Bold -- those I have read
Italics -- those that are on my reading list

1. The Road , Cormac McCarthy (2006)
2. Harry Potter and the Goblet of Fire, J.K. Rowling (2000)
3. Beloved, Toni Morrison (1987)
4. The Liars’ Club, Mary Karr (1995)
5. American Pastoral, Philip Roth (1997)
6. Mystic River, Dennis Lehane (2001)
7. Maus, Art Spiegelman (1986/1991)
8. Selected Stories, Alice Munro (1996)
9. Cold Mountain, Charles Frazier (1997)
10. The Wind-Up Bird Chronicle, Haruki Murakami (1997)
11. Into Thin Air, Jon Krakauer (1997)
12. Blindness, José Saramago (199
13. Watchmen, Alan Moore and Dave Gibbons (1986-87)
14. Black Water, Joyce Carol Oates (1992)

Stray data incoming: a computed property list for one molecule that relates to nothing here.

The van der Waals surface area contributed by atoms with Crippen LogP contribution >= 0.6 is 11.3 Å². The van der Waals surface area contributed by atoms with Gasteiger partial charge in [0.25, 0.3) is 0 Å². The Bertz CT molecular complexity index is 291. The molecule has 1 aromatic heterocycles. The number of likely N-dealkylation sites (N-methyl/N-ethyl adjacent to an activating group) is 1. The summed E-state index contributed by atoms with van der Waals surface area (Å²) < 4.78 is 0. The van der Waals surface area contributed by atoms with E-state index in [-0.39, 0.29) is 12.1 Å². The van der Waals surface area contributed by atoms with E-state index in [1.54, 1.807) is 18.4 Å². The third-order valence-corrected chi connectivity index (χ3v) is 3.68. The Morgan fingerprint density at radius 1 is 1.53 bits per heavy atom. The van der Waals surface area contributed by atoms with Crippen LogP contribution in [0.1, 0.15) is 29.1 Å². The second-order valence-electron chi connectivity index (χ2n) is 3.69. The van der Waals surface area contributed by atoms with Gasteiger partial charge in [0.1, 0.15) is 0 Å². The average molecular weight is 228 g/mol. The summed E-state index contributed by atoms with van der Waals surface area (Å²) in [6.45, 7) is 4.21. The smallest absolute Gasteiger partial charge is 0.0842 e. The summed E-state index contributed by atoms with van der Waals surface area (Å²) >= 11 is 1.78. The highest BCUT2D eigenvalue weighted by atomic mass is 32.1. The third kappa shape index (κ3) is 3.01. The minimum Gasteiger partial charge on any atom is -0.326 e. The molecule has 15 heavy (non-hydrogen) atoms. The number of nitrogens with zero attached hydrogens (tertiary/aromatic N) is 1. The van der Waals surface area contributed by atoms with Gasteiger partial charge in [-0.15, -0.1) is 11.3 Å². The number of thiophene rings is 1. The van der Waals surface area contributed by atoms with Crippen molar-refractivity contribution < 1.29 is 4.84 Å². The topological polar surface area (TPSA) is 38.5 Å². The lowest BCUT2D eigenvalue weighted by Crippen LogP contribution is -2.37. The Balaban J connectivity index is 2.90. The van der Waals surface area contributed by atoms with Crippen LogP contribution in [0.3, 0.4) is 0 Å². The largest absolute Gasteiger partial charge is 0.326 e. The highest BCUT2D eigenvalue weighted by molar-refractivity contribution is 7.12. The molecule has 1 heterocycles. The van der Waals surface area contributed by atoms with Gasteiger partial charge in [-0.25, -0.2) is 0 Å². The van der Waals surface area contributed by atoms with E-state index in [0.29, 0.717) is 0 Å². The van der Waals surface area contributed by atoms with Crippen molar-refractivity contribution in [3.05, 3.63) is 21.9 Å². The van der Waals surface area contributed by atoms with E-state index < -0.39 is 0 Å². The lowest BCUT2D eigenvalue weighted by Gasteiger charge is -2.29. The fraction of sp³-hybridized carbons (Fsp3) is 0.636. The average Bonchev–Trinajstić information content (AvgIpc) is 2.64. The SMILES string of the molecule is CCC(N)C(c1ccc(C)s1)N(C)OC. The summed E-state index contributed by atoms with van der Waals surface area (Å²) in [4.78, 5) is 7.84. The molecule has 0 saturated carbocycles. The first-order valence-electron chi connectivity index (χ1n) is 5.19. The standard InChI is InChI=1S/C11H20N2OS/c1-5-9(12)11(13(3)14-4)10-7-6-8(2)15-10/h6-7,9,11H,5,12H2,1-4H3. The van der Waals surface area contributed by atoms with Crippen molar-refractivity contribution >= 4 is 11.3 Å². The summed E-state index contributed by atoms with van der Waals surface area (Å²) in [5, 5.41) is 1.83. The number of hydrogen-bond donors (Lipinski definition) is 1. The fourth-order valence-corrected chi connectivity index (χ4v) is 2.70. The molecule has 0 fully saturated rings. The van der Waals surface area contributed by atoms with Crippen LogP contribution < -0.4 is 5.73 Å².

15. A Heartbreaking Work of Staggering Genius, Dave Eggers (2000)
16. The Handmaid’s Tale, Margaret Atwood (1986)
17. Love in the Time of Cholera, Gabriel García Márquez (198
18. Rabbit at Rest, John Updike (1990)
19. On Beauty, Zadie Smith (2005)
20. Bridget Jones’s Diary, Helen Fielding (199
21. On Writing, Stephen King (2000)
22. The Brief Wondrous Life of Oscar Wao, Junot Díaz (2007)
23. The Ghost Road, Pat Barker (1996)
24. Lonesome Dove, Larry McMurtry (1985)
25. The Joy Luck Club, Amy Tan (1989)
26. Neuromancer, William Gibson (1984)
27. Possession, A.S. Byatt (1990)
28. Naked, David Sedaris (1997)
29. Bel Canto, Anne Patchett (2001)
30. Case Histories, Kate Atkinson (2004)
31. The Things They Carried, Tim O’Brien (1990)
32. Parting the Waters, Taylor Branch (198
33. The Year of Magical Thinking, Joan Didion (2005)